In the charmingly cluttered Athens, examples of glorious neoclassical architecture provide insights into monumental events in Greece’s history since its independence. A walk through central Athens uncovers some of the city’s most beautiful neoclassical buildings.
Neoclassical Buildings in Athens
One of the most important buildings in Athens, the neoclassical Zappeion Hall is closely linked to the history of modern Greece. Its construction was funded by national benefactor, Evangelos Zappas and was completed in 1888. It was the first building in the world specifically constructed to serve the Olympic Games. After a series of misadventures, Zappas assigned the design to the Danish architect Theophil Hansen but did not live to see the building completed. The Zappeion Hall was put to many uses and for some time, hosted the country’s first state radio station, which began broadcasting in 1938. It has been linked with numerous significant moments in the country’s history, including the signing of the treaty for the accession of Greece to the European Union (then the EEC) on 1 January 1981 by Konstantinos Karamanlis. Since Greece’s return to democracy in 1974, Zappeion has served as the press centre in all of the country’s general elections, providing the setting for the post-election interviews of winners and losers alike. The hall is currently used as an exhibition and congress facility.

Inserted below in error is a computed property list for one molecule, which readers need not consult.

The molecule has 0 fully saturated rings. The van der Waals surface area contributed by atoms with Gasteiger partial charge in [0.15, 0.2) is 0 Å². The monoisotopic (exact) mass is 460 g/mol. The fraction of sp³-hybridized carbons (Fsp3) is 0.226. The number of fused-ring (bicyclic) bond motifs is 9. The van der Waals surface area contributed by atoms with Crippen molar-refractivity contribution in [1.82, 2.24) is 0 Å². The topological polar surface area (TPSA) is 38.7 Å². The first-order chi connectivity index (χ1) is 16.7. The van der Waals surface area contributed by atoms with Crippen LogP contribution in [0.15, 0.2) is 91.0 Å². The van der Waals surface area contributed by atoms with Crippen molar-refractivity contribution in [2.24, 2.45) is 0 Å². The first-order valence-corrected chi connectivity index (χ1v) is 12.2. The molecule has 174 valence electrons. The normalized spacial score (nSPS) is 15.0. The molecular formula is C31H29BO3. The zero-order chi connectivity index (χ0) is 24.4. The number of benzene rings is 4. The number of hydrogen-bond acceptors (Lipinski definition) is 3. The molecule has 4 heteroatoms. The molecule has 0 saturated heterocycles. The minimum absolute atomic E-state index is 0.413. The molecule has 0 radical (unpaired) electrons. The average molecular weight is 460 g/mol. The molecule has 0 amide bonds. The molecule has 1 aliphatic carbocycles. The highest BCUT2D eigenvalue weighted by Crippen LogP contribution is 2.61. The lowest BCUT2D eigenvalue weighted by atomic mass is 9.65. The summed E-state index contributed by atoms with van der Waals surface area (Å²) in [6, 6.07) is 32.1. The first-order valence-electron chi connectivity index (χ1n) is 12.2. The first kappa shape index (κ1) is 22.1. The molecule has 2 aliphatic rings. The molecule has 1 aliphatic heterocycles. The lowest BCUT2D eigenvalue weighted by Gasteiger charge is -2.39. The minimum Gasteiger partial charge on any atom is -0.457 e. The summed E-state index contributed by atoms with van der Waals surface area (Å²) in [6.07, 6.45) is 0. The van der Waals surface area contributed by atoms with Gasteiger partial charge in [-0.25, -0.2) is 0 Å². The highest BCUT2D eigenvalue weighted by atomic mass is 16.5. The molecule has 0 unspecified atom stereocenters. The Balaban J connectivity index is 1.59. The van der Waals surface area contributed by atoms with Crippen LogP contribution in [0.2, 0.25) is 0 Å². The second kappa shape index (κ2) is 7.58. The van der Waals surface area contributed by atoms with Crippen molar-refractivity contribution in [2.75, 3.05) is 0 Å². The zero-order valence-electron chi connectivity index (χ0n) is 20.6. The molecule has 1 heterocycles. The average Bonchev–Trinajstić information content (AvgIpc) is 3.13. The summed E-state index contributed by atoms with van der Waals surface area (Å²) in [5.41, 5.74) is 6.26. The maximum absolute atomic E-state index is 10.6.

The Athenian Triptych
The Triptych (Library, University and Academy or trilogy as they are also known) are regarded as the city’s most beautiful buildings, in part because of their linear position, extending over three blocks in central of Athens.